During a 2013 keynote address at the SXSW festival in Austin, Texas, Musk joked-not-joked: “I’d like to die on Mars, just not on impact.” Quite literally, he meant that he’d like to accomplish his goal of visiting Mars, but only if he was well enough prepared that he didn’t crash land.

The moral of the story is that the bigger your dreams get, the higher the stakes become, the more dire the consequences of failure will be, and the more meticulous attention to detail your planning will require.

Eliminate variables wherever possible.

The old adage tells you never to put all your eggs in one basket. If you invest everything — all your money, energy, or both — into one endeavor, and that endeavor crashes, you crash with it.

Musk disagrees.    “It’s OK to have your eggs in one basket as long as you control what happens to that basket,” Musk tweeted.

If you find a thing worth doing, do it all the way. But unless you’re dedicated to identifying and eliminating — or at least mitigating — the variables that you can’t control, you should expect the hidden flaw to win the day.

Keep Your People in the Loop

Whether it’s your spouse, your children, or your employees, groups of people only function as a cohesive unit when everyone involved understands the stakes, the endgame, and the plan.

The Guardian quotes Musk as saying, “People work better when they know what the goal is and why.” “It is important that people look forward to coming to work in the morning and enjoy working.”

If you’re going for something big that requires the help of others, make sure they’re on board and up to speed so they can feel like they have skin in the game; it’s the only way they’ll be able to help you along.

Stay Positive

Musk has talked a lot about the power of optimism and the direct link between being positive and getting things done. “I’d rather be optimistic and wrong than pessimistic and right,” Musk has been quoted as saying.

No matter the venture — be it business, family, relationships, or whatever life throws at you — it’s going to get tough. When it does, negative thinking looks for hidden cracks to slither through; it’s your job to plug those cracks with optimism. When the going gets tough, those who think they can’t, won’t.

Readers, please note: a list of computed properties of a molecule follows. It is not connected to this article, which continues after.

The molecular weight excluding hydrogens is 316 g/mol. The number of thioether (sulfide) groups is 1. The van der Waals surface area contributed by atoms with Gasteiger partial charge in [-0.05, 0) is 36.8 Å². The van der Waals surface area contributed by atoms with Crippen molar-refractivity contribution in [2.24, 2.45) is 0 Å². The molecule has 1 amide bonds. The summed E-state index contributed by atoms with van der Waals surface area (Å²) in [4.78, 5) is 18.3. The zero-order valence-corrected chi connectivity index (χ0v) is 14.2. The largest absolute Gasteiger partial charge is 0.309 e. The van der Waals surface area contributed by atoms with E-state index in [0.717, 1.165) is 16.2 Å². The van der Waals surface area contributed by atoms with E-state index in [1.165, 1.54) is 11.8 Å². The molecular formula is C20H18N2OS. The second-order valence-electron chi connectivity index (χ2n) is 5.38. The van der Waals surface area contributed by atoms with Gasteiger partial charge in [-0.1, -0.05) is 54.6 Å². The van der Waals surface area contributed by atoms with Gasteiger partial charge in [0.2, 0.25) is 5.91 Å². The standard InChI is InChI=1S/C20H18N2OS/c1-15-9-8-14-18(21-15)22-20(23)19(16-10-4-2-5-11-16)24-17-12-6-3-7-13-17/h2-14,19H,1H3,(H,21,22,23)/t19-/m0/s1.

Know Your Limits

One of the keys to productivity is setting goals, but those goals have to be reasonable and attainable. In an interview posted to YouTube in 2014, Musk said, “Starting a business is not for everyone.” Starting a business, I’d say, “No. 1 is having a high pain threshold.”

He went on to say that in the beginning, when optimism is high, entrepreneurialism is fun, but that wears off quickly, happiness fades, and the lonely and stressful reality of starting a company sets in.

Musk is big on optimism — and you should be, too — but optimism is only helpful when it’s tempered with hard truths about what you realistically can and can’t accomplish. No amount of positive thinking is going to make you pitch for the Yankees, lose weight without exercising, or take over Tesla.

Remember What’s Important

One of the richest billionaires on Earth, Elon Musk runs three giant companies. A rock star CEO, he can sink the entire cryptocurrency market with a single tweet. But in the end, all of that is secondary. Musk has always been open about what he craves the most: quality human relationships.

“I will never be happy without having someone,” Musk told Rolling Stone after breaking up with his then-girlfriend, movie star Amber Heard. “Going to sleep alone kills me.” He went on to say, “I’m looking for a long-term relationship. I’m not looking for a one-night stand. I’m looking for a serious companion or soulmate, that kind of thing.”

Now that he’s a new father with his girlfriend, the Canadian musician Grimes, it looks like he finally might have found it.